NIGERIA @ 57: Insurance industry grappling with low penetration 57 years after
As Nigeria marks its 57 years of independence, insurance operators and industry stakeholders believe that the over 90-year old industry has all the potential to contribute reasonably to the country’s GDP if the necessary structures and policies are put in place.
The history of insurance business in Nigeria dates back to the early 1900s, when major European business conglomerates, particularly after the amalgamation, began to establish business footholds in the country.
Beginning with the Royal Exchange Assurance Company that commenced operations in the country in 1918, the sector has also experienced various challenges, some of which the industry is still grappling with till date.
The challenge of contribution to GDP, which currently stands at 0.4 percent despite the country’s huge population of over 170 million, leaves for continuous discussion on why insurance has not made the expected mark given the huge potential and available natural resources.
At every stakeholder-gathering, reasons adduced for this situation have been largely on low awareness and cultural beliefs, believed to be the underpining factors for patronage.
But beyond these, experts say that low purchasing power of the citizens due to poor state of the economy, are critical to insurance sector growth because it is when individual economic power is growing that purchase of insurance picks up.
While operators and stakeholders in the industry are trying to implement transformational strategies that should improve service delivery and confidence building, to attract the interest and trust of consumers, the role of government in providing the needed operating environment is key. This takes us to efforts of government in policy framework and implementation as necessary fundamentals to improve the economic life of the citizens, such that people can afford to take insurance for protection of their economic activities and estates.
The last one year of President Muhammadu Buhari’s administration, which came with the promise to focus on infrastructure, diversify the economy and check corruption through efficient deployment of government resources that gave a lot of hope to Nigerian’s including the insurance industry for increased growth, was yet to be impactful.
The anticipation was that, investment in infrastructure including rails, roads and mass housing would spike insurance activity both directly and indirectly, along the economic value chain which will require different types of insurances cover for people and assets in those sectors.
While the diversification of the economy away from oil was also hoped would spike insurance uptake in other facets of the economy including agriculture, mining, and the real sectors.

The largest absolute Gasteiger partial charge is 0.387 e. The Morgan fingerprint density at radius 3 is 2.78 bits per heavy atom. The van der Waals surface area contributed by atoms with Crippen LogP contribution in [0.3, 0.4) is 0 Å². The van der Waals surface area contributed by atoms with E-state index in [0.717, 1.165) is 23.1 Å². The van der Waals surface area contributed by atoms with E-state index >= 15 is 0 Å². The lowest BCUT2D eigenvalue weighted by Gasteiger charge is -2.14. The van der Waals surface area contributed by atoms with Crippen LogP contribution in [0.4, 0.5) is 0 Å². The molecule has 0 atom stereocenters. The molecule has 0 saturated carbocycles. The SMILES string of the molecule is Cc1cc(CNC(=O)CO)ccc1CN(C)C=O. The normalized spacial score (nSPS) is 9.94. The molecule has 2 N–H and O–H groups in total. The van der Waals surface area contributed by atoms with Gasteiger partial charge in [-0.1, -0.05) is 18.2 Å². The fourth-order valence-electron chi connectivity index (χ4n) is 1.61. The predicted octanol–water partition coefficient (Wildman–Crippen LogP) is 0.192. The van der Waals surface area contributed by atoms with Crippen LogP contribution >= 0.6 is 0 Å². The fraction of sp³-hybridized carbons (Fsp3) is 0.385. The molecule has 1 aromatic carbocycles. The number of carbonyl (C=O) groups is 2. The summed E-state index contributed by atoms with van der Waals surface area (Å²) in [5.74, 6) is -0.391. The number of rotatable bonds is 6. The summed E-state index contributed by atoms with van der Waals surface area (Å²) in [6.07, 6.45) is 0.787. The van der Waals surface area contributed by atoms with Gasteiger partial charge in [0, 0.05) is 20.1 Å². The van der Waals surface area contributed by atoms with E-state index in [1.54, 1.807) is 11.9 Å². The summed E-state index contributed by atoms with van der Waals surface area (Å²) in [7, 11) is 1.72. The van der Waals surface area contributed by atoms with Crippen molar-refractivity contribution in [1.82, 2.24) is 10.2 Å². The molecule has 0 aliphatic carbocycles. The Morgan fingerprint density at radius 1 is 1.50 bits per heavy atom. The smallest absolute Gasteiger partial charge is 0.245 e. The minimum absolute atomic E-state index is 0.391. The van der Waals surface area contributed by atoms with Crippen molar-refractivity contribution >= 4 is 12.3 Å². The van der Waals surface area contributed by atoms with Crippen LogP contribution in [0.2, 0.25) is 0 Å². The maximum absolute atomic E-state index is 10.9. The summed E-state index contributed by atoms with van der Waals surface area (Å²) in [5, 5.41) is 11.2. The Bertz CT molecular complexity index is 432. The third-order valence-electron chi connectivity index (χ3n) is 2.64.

At the same time, insurers had hoped that the fight against corruption would check diversion of budgetary allocations for insurance to other areas by government ministries, agencies and parastatals, as has been the case many years ago.
But over two years gone in the life of this administration, not much has been seen in terms of ‘project execution’ that would have resulted to meaningful impact on economy and insurance business, as the country went into recession with dwindling revenue and increasing public debt.
So, rather than see the expected growth, insurance sector, like other industries, has been grappling with economic uncertainties, scarcity of foreign exchange, high inflation, fall in oil prices, dwindling revenue and attendant impact on other sectors particularly manufacturing.
The incessant loss of jobs, business closures affected insurance very reasonably, as individuals and corporates dumped their insurance packages or cut budget for insurance in other to meet up with basic needs.
The Federal government on its part could not meet up with its insurance obligations, in terms of paying premiums for most of government insurable assets.
This is also not different from most state governments that have been unable to pay salaries and pensions. The past years has also been tough for them, and so have failed to meet their insurance obligations including group life insurance for employees as well as assets.
Funmi Babington-Ashaye, president, Chartered Insurance Institute of Nigeria (CIIN) said with the economy experiencing serious macroeconomic challenges which currently manifest in sharp drop in productive and economic activities, high unemployment and crime rates, delinquent credit facilities and failure of many businesses, the insurance business is inevitably affected.
She said that although the nation has, happily, exited from recession, we must acknowledge the fact that many businesses and individuals are still going through financial and economic crises caused largely by happenings in the local and global business environments, over which they and insurance practitioners have no control
While some successes has however been recorded in terms of foreign investment into the industry with the coming of global big players that are coming to establish in Nigeria, there is hope that there will be turnaround in the sector in no distant time.
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